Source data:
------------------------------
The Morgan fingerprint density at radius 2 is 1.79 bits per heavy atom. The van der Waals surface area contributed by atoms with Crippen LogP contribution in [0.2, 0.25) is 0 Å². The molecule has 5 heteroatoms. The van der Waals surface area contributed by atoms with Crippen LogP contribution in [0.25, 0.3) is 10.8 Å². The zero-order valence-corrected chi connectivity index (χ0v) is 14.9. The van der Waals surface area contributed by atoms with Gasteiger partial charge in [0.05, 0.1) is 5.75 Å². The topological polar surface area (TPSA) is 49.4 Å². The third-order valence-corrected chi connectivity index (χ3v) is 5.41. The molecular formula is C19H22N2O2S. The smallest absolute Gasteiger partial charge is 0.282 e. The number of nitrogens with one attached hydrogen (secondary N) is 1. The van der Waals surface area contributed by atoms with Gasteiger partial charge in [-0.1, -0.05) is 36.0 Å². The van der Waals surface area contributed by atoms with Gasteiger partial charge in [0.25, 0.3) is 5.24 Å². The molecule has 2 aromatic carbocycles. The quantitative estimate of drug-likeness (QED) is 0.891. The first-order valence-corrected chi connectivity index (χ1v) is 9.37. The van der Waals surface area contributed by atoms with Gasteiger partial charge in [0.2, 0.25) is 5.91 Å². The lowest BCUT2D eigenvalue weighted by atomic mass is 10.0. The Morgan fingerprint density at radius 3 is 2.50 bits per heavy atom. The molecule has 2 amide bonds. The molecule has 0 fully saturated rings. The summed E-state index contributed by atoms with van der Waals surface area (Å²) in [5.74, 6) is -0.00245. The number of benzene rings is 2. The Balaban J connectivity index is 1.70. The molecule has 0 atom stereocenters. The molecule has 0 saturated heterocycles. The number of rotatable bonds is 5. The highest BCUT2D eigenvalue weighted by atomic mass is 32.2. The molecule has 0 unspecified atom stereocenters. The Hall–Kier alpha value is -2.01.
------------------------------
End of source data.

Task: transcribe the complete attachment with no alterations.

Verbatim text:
The Morgan fingerprint density at radius 2 is 1.79 bits per heavy atom. The van der Waals surface area contributed by atoms with Crippen LogP contribution in [0.2, 0.25) is 0 Å². The molecule has 5 heteroatoms. The van der Waals surface area contributed by atoms with Crippen LogP contribution in [0.25, 0.3) is 10.8 Å². The zero-order valence-corrected chi connectivity index (χ0v) is 14.9. The van der Waals surface area contributed by atoms with Gasteiger partial charge in [0.05, 0.1) is 5.75 Å². The topological polar surface area (TPSA) is 49.4 Å². The third-order valence-corrected chi connectivity index (χ3v) is 5.41. The molecular formula is C19H22N2O2S. The smallest absolute Gasteiger partial charge is 0.282 e. The number of nitrogens with one attached hydrogen (secondary N) is 1. The van der Waals surface area contributed by atoms with Gasteiger partial charge in [-0.1, -0.05) is 36.0 Å². The van der Waals surface area contributed by atoms with Gasteiger partial charge in [0.25, 0.3) is 5.24 Å². The molecule has 2 aromatic carbocycles. The quantitative estimate of drug-likeness (QED) is 0.891. The first-order valence-corrected chi connectivity index (χ1v) is 9.37. The van der Waals surface area contributed by atoms with Gasteiger partial charge in [0.2, 0.25) is 5.91 Å². The lowest BCUT2D eigenvalue weighted by atomic mass is 10.0. The Morgan fingerprint density at radius 3 is 2.50 bits per heavy atom. The molecule has 2 amide bonds. The molecule has 0 fully saturated rings. The summed E-state index contributed by atoms with van der Waals surface area (Å²) in [5.74, 6) is -0.00245. The number of benzene rings is 2. The Balaban J connectivity index is 1.70. The molecule has 0 atom stereocenters. The molecule has 0 saturated heterocycles. The number of rotatable bonds is 5. The highest BCUT2D eigenvalue weighted by atomic mass is 32.2. The molecule has 0 unspecified atom stereocenters. The Hall–Kier alpha value is -2.01.